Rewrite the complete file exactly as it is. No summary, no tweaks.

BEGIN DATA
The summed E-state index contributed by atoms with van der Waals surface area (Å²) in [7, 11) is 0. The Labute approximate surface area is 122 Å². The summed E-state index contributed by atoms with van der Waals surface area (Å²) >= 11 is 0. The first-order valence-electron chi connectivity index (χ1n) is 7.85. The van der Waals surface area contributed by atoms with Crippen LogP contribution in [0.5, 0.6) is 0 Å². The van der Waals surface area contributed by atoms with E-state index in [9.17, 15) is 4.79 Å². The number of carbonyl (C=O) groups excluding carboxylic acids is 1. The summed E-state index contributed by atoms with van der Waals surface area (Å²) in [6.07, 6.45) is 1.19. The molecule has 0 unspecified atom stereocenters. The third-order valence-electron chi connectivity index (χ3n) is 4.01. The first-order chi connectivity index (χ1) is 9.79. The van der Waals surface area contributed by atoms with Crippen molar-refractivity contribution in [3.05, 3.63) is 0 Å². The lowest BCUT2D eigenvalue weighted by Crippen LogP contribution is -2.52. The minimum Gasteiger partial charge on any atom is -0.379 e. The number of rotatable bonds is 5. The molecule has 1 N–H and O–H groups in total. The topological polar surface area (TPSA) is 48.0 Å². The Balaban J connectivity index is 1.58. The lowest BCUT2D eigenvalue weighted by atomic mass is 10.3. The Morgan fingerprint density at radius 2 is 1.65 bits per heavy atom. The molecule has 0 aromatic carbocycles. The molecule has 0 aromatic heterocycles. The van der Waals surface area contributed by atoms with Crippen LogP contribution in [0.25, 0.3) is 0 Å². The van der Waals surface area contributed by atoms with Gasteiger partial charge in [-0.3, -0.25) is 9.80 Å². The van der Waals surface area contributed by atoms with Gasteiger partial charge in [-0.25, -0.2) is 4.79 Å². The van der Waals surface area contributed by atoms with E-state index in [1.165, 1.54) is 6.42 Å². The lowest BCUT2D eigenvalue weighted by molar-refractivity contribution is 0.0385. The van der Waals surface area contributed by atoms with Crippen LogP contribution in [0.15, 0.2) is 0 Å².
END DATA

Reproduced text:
The summed E-state index contributed by atoms with van der Waals surface area (Å²) in [7, 11) is 0. The Labute approximate surface area is 122 Å². The summed E-state index contributed by atoms with van der Waals surface area (Å²) >= 11 is 0. The first-order valence-electron chi connectivity index (χ1n) is 7.85. The van der Waals surface area contributed by atoms with Crippen LogP contribution in [0.5, 0.6) is 0 Å². The van der Waals surface area contributed by atoms with E-state index in [9.17, 15) is 4.79 Å². The number of carbonyl (C=O) groups excluding carboxylic acids is 1. The summed E-state index contributed by atoms with van der Waals surface area (Å²) in [6.07, 6.45) is 1.19. The molecule has 0 unspecified atom stereocenters. The third-order valence-electron chi connectivity index (χ3n) is 4.01. The first-order chi connectivity index (χ1) is 9.79. The van der Waals surface area contributed by atoms with Crippen molar-refractivity contribution in [3.05, 3.63) is 0 Å². The lowest BCUT2D eigenvalue weighted by Crippen LogP contribution is -2.52. The minimum Gasteiger partial charge on any atom is -0.379 e. The number of rotatable bonds is 5. The molecule has 1 N–H and O–H groups in total. The topological polar surface area (TPSA) is 48.0 Å². The Balaban J connectivity index is 1.58. The lowest BCUT2D eigenvalue weighted by atomic mass is 10.3. The Morgan fingerprint density at radius 2 is 1.65 bits per heavy atom. The molecule has 0 aromatic carbocycles. The molecule has 0 aromatic heterocycles. The van der Waals surface area contributed by atoms with Crippen LogP contribution in [0.25, 0.3) is 0 Å². The van der Waals surface area contributed by atoms with Gasteiger partial charge in [-0.3, -0.25) is 9.80 Å². The van der Waals surface area contributed by atoms with Gasteiger partial charge in [-0.25, -0.2) is 4.79 Å². The van der Waals surface area contributed by atoms with E-state index in [1.165, 1.54) is 6.42 Å². The lowest BCUT2D eigenvalue weighted by molar-refractivity contribution is 0.0385. The van der Waals surface area contributed by atoms with Crippen LogP contribution in [0.15, 0.2) is 0 Å².